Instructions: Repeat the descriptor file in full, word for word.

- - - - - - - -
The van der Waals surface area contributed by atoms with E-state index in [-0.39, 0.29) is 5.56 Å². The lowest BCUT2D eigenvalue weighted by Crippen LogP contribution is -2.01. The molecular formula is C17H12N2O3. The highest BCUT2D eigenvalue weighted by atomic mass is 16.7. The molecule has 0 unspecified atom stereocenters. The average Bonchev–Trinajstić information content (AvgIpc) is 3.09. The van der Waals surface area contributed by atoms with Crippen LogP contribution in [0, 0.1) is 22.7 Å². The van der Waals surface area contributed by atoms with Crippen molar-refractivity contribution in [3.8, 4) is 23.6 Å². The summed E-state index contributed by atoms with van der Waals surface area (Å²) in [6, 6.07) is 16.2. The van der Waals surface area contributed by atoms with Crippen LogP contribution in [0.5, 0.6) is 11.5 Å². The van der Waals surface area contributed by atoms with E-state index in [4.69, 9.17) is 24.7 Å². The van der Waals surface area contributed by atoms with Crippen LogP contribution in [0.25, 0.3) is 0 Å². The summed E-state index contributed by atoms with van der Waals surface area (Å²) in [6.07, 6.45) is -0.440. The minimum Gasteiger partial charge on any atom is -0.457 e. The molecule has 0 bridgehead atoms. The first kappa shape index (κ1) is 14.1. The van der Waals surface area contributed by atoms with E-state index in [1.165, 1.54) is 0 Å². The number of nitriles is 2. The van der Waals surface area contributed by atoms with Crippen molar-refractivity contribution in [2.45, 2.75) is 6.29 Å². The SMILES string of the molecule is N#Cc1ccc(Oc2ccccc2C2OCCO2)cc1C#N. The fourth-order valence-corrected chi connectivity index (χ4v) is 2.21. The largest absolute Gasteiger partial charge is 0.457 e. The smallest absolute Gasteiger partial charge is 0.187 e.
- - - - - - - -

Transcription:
The van der Waals surface area contributed by atoms with E-state index in [-0.39, 0.29) is 5.56 Å². The lowest BCUT2D eigenvalue weighted by Crippen LogP contribution is -2.01. The molecular formula is C17H12N2O3. The highest BCUT2D eigenvalue weighted by atomic mass is 16.7. The molecule has 0 unspecified atom stereocenters. The average Bonchev–Trinajstić information content (AvgIpc) is 3.09. The van der Waals surface area contributed by atoms with Crippen LogP contribution in [0, 0.1) is 22.7 Å². The van der Waals surface area contributed by atoms with Crippen molar-refractivity contribution in [3.8, 4) is 23.6 Å². The summed E-state index contributed by atoms with van der Waals surface area (Å²) in [6, 6.07) is 16.2. The van der Waals surface area contributed by atoms with Crippen LogP contribution in [0.5, 0.6) is 11.5 Å². The van der Waals surface area contributed by atoms with E-state index in [4.69, 9.17) is 24.7 Å². The van der Waals surface area contributed by atoms with Crippen LogP contribution in [0.25, 0.3) is 0 Å². The summed E-state index contributed by atoms with van der Waals surface area (Å²) in [6.07, 6.45) is -0.440. The minimum Gasteiger partial charge on any atom is -0.457 e. The molecule has 0 bridgehead atoms. The first kappa shape index (κ1) is 14.1. The van der Waals surface area contributed by atoms with E-state index in [1.165, 1.54) is 0 Å². The number of nitriles is 2. The van der Waals surface area contributed by atoms with Crippen molar-refractivity contribution in [2.45, 2.75) is 6.29 Å². The SMILES string of the molecule is N#Cc1ccc(Oc2ccccc2C2OCCO2)cc1C#N. The fourth-order valence-corrected chi connectivity index (χ4v) is 2.21. The largest absolute Gasteiger partial charge is 0.457 e. The smallest absolute Gasteiger partial charge is 0.187 e.